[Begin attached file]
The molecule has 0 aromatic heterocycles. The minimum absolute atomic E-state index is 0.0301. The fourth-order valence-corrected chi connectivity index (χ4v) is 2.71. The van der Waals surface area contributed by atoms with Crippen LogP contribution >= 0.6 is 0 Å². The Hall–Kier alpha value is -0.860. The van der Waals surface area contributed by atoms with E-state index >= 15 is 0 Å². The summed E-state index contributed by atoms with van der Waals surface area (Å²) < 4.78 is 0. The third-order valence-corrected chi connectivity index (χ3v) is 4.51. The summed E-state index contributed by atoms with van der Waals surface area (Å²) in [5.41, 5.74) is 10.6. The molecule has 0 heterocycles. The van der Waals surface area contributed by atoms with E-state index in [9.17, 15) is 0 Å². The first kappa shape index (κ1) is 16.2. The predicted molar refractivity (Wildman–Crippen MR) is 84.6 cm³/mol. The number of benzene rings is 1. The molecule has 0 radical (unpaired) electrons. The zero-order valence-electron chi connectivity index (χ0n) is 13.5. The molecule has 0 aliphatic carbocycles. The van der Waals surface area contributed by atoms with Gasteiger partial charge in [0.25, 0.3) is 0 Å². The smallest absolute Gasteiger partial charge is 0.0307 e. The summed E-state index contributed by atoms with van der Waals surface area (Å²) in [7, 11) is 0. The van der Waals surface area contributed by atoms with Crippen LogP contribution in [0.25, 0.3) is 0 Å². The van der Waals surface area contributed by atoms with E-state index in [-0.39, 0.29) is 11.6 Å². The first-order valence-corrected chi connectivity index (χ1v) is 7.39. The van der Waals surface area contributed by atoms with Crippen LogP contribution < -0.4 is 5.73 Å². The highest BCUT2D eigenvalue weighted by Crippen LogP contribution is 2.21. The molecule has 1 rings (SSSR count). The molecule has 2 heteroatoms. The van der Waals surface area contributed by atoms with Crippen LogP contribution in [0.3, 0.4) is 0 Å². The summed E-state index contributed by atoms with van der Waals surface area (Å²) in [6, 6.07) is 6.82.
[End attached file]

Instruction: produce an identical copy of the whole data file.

The molecule has 0 aromatic heterocycles. The minimum absolute atomic E-state index is 0.0301. The fourth-order valence-corrected chi connectivity index (χ4v) is 2.71. The van der Waals surface area contributed by atoms with Crippen LogP contribution >= 0.6 is 0 Å². The Hall–Kier alpha value is -0.860. The van der Waals surface area contributed by atoms with E-state index >= 15 is 0 Å². The summed E-state index contributed by atoms with van der Waals surface area (Å²) < 4.78 is 0. The third-order valence-corrected chi connectivity index (χ3v) is 4.51. The summed E-state index contributed by atoms with van der Waals surface area (Å²) in [5.41, 5.74) is 10.6. The molecule has 0 heterocycles. The van der Waals surface area contributed by atoms with E-state index in [9.17, 15) is 0 Å². The first kappa shape index (κ1) is 16.2. The predicted molar refractivity (Wildman–Crippen MR) is 84.6 cm³/mol. The number of benzene rings is 1. The molecule has 0 radical (unpaired) electrons. The zero-order valence-electron chi connectivity index (χ0n) is 13.5. The molecule has 0 aliphatic carbocycles. The van der Waals surface area contributed by atoms with Gasteiger partial charge in [0.25, 0.3) is 0 Å². The smallest absolute Gasteiger partial charge is 0.0307 e. The summed E-state index contributed by atoms with van der Waals surface area (Å²) in [7, 11) is 0. The van der Waals surface area contributed by atoms with Crippen LogP contribution in [0.25, 0.3) is 0 Å². The van der Waals surface area contributed by atoms with E-state index in [-0.39, 0.29) is 11.6 Å². The first-order valence-corrected chi connectivity index (χ1v) is 7.39. The van der Waals surface area contributed by atoms with Crippen LogP contribution < -0.4 is 5.73 Å². The highest BCUT2D eigenvalue weighted by Crippen LogP contribution is 2.21. The molecule has 1 rings (SSSR count). The molecule has 2 heteroatoms. The van der Waals surface area contributed by atoms with Crippen LogP contribution in [0.3, 0.4) is 0 Å². The summed E-state index contributed by atoms with van der Waals surface area (Å²) in [6, 6.07) is 6.82.